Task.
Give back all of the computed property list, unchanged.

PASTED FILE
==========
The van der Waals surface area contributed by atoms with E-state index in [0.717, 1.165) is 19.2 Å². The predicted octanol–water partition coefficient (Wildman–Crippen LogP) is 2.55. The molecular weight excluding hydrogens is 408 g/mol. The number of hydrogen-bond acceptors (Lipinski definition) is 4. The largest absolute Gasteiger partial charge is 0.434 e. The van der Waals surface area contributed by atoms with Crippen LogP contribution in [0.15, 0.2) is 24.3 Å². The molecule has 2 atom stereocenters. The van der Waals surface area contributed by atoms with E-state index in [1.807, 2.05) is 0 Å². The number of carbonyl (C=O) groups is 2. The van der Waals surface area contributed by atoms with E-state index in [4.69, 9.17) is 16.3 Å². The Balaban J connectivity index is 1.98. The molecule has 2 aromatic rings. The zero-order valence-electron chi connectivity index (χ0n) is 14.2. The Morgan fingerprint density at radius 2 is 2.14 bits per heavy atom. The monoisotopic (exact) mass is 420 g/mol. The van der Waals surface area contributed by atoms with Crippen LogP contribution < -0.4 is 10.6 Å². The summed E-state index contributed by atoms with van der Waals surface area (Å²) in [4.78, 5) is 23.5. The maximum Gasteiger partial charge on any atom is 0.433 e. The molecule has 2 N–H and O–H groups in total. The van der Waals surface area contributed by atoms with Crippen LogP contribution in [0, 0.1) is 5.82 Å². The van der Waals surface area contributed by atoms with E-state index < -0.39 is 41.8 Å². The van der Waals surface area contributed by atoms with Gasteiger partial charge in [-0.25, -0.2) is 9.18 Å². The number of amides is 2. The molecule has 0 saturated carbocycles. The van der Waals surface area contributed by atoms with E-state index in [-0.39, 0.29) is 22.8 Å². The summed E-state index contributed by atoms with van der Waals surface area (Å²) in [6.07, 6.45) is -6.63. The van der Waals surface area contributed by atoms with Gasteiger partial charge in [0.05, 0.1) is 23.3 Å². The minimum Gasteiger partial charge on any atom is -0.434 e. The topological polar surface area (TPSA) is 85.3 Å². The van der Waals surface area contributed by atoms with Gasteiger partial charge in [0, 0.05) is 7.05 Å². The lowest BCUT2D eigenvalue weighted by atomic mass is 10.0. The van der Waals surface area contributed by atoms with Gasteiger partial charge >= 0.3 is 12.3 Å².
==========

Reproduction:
The van der Waals surface area contributed by atoms with E-state index in [0.717, 1.165) is 19.2 Å². The predicted octanol–water partition coefficient (Wildman–Crippen LogP) is 2.55. The molecular weight excluding hydrogens is 408 g/mol. The number of hydrogen-bond acceptors (Lipinski definition) is 4. The largest absolute Gasteiger partial charge is 0.434 e. The van der Waals surface area contributed by atoms with Crippen LogP contribution in [0.15, 0.2) is 24.3 Å². The molecule has 2 atom stereocenters. The van der Waals surface area contributed by atoms with E-state index in [1.807, 2.05) is 0 Å². The number of carbonyl (C=O) groups is 2. The van der Waals surface area contributed by atoms with E-state index in [4.69, 9.17) is 16.3 Å². The Balaban J connectivity index is 1.98. The molecule has 2 aromatic rings. The zero-order valence-electron chi connectivity index (χ0n) is 14.2. The Morgan fingerprint density at radius 2 is 2.14 bits per heavy atom. The monoisotopic (exact) mass is 420 g/mol. The van der Waals surface area contributed by atoms with Crippen LogP contribution < -0.4 is 10.6 Å². The summed E-state index contributed by atoms with van der Waals surface area (Å²) in [4.78, 5) is 23.5. The maximum Gasteiger partial charge on any atom is 0.433 e. The molecule has 2 N–H and O–H groups in total. The van der Waals surface area contributed by atoms with Crippen LogP contribution in [0, 0.1) is 5.82 Å². The van der Waals surface area contributed by atoms with E-state index < -0.39 is 41.8 Å². The van der Waals surface area contributed by atoms with Gasteiger partial charge in [-0.25, -0.2) is 9.18 Å². The number of amides is 2. The molecule has 0 saturated carbocycles. The van der Waals surface area contributed by atoms with E-state index in [-0.39, 0.29) is 22.8 Å². The summed E-state index contributed by atoms with van der Waals surface area (Å²) in [6.07, 6.45) is -6.63. The van der Waals surface area contributed by atoms with Gasteiger partial charge in [0.05, 0.1) is 23.3 Å². The minimum Gasteiger partial charge on any atom is -0.434 e. The topological polar surface area (TPSA) is 85.3 Å². The van der Waals surface area contributed by atoms with Gasteiger partial charge in [0, 0.05) is 7.05 Å². The lowest BCUT2D eigenvalue weighted by atomic mass is 10.0. The van der Waals surface area contributed by atoms with Gasteiger partial charge >= 0.3 is 12.3 Å².